I also love the string arrangements on the last record. Can we expect more of that?
The new album certainly has some strings and a lot of surprises. I’d say more surprises than ever. We cover a lot of ground on this new album.
I think it’s safe to say that your band is 100 percent a forerunner of your genre. I see it every day; a lot of younger bands look up to you, and not to be negative, but almost try to copy you. The face of music has changed drastically since you guys have started. Do you find it to be a reoccurring theme that bands aren’t being as original as they should be, especially in this genre?
Thank you, that’s nice of you to say. Unfortunately, I would agree that there isn’t a lot of originality in this genre at the moment. It’s the “cool” style of music to a lot of people, and as a result there are a lot of copycat bands. That’s honestly how it always goes. When punk was the big thing in the late ’90s and early 2000s, it was the same way. Everyone wanted to be in a punk band and things got watered down.
I hear stories of bands showing up to record their album with no songs written, just banking on the producer to write for them. Also bands showing up and they can’t play their instruments or songs and they basically program their music. That’s sad to me. Don’t be in a band if you can’t write or play. Find another hobby.
One of the most complimentary things I can say to you is your records are just as good as your live set, and I can’t say that often. I continue to become a bigger fan with each record. On a personal note, what are some artists that you guys have grown to love over the years?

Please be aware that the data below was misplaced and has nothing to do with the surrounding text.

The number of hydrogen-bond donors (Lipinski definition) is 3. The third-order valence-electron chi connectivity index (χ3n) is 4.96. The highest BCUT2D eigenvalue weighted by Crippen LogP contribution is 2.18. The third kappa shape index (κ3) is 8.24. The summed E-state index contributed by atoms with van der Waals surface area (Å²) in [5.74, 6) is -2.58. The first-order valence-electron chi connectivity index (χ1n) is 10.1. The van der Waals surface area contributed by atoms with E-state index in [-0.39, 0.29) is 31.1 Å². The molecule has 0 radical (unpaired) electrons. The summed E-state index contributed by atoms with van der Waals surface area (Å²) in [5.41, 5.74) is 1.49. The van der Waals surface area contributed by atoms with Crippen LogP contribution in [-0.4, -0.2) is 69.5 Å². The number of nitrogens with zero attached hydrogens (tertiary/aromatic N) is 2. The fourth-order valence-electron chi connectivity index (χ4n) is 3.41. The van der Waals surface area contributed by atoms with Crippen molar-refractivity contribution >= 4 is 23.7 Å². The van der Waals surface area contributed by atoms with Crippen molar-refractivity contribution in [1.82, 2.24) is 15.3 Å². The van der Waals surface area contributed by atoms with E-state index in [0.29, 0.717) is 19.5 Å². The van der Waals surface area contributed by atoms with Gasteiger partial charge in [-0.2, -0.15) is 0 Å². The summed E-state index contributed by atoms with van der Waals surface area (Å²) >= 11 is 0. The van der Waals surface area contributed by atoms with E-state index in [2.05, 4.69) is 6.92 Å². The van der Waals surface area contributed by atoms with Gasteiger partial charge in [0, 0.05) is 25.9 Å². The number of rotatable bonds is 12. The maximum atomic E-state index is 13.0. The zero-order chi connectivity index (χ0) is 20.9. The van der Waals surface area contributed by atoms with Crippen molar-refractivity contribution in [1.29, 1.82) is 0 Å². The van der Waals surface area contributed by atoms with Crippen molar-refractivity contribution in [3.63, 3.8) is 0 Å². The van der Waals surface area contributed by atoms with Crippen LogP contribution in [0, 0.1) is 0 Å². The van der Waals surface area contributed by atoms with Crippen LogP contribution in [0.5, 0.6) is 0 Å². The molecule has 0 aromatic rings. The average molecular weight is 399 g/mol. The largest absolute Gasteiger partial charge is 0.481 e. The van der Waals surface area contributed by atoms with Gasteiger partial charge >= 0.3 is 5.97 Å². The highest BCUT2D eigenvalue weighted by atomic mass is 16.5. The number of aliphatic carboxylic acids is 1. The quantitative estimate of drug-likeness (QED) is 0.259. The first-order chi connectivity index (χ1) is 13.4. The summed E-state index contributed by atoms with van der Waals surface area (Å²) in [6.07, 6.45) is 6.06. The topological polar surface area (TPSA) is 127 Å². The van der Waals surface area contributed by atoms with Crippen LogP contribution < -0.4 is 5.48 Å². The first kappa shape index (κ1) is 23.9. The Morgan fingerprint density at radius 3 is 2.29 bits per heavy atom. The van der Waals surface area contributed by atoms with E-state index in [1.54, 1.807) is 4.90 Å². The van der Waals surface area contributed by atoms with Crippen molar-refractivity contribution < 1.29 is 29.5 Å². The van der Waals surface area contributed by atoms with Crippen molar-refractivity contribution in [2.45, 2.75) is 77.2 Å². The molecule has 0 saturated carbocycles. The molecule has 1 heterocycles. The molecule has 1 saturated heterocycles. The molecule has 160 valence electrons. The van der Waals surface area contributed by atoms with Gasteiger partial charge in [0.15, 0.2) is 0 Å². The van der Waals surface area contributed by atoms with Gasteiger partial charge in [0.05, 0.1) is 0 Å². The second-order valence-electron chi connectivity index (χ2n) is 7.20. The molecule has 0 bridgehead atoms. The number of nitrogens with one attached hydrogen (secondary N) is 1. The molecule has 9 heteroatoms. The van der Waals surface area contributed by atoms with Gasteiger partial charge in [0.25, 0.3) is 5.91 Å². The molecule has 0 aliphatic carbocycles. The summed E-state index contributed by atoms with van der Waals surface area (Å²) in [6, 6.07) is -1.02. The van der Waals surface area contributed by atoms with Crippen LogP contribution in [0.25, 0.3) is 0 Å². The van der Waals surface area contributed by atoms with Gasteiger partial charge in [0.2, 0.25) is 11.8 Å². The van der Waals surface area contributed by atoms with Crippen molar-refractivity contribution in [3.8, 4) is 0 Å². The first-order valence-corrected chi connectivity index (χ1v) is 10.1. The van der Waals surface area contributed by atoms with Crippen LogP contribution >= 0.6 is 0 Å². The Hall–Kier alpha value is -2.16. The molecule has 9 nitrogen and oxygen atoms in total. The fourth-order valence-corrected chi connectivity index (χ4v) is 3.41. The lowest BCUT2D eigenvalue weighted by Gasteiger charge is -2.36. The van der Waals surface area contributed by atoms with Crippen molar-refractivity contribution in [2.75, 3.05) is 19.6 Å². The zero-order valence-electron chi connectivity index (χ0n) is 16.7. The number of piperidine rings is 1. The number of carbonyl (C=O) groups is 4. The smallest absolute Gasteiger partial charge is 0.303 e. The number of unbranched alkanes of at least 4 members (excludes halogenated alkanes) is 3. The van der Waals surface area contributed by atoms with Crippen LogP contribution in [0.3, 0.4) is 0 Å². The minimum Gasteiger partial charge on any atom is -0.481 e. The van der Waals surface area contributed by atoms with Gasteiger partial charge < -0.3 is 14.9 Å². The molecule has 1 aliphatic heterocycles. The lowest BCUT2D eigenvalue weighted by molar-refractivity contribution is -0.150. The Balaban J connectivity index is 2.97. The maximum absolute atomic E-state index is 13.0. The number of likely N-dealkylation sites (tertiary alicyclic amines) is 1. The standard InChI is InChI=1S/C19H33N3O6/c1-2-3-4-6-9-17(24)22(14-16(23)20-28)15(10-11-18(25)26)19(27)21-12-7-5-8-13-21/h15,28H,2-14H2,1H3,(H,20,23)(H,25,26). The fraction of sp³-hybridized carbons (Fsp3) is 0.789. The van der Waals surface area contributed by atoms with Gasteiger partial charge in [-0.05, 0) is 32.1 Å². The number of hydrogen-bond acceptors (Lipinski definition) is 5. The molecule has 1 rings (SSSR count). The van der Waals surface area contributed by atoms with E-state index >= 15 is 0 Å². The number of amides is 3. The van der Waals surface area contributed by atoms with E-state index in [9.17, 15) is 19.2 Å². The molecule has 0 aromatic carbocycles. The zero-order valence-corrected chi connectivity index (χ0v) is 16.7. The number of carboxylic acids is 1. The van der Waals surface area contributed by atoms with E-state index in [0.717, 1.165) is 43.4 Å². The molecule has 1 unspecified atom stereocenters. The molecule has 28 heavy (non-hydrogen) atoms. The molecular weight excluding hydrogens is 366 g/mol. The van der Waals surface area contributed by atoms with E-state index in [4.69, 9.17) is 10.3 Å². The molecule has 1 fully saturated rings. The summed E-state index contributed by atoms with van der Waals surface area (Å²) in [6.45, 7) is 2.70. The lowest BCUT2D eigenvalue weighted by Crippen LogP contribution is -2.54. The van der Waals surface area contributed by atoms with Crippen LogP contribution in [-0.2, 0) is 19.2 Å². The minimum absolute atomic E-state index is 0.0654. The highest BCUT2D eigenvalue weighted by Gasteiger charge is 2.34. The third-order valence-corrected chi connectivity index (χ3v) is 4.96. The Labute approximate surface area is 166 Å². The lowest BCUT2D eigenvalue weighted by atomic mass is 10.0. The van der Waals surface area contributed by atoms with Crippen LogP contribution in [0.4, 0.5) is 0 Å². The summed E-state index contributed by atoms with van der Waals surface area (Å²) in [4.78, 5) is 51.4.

That’s awesome! Thanks so much. We do our best each and every night on stage. It’s honestly the most enjoyable part of being in a band. Some of my favorite artists at the moment are Balance & Composure, MewithoutYou, Between The Buried And Me, Death Cab For Cutie, The National, and Matt Pond.
Once this tour is over, what are your plans for this summer?
The plan after this tour is to work hard at properly setting up our new album for release. I’m sure we’ll be on the road a lot to support the album but I can’t comment on any specific touring plans at this point. We have plans in the works, though. 2015 is looking to be a busy and exciting year for us.
Be sure to catch The Frozen Flames Tour with August Burns Red Saturday night, March 7, at Starland Ballroom in Sayreville, NJ, and Sunday night, March 8, at the Theatre Of Living Arts in Philadelphia. Tickets are on sale now. For more information, go to augustburnsred.com.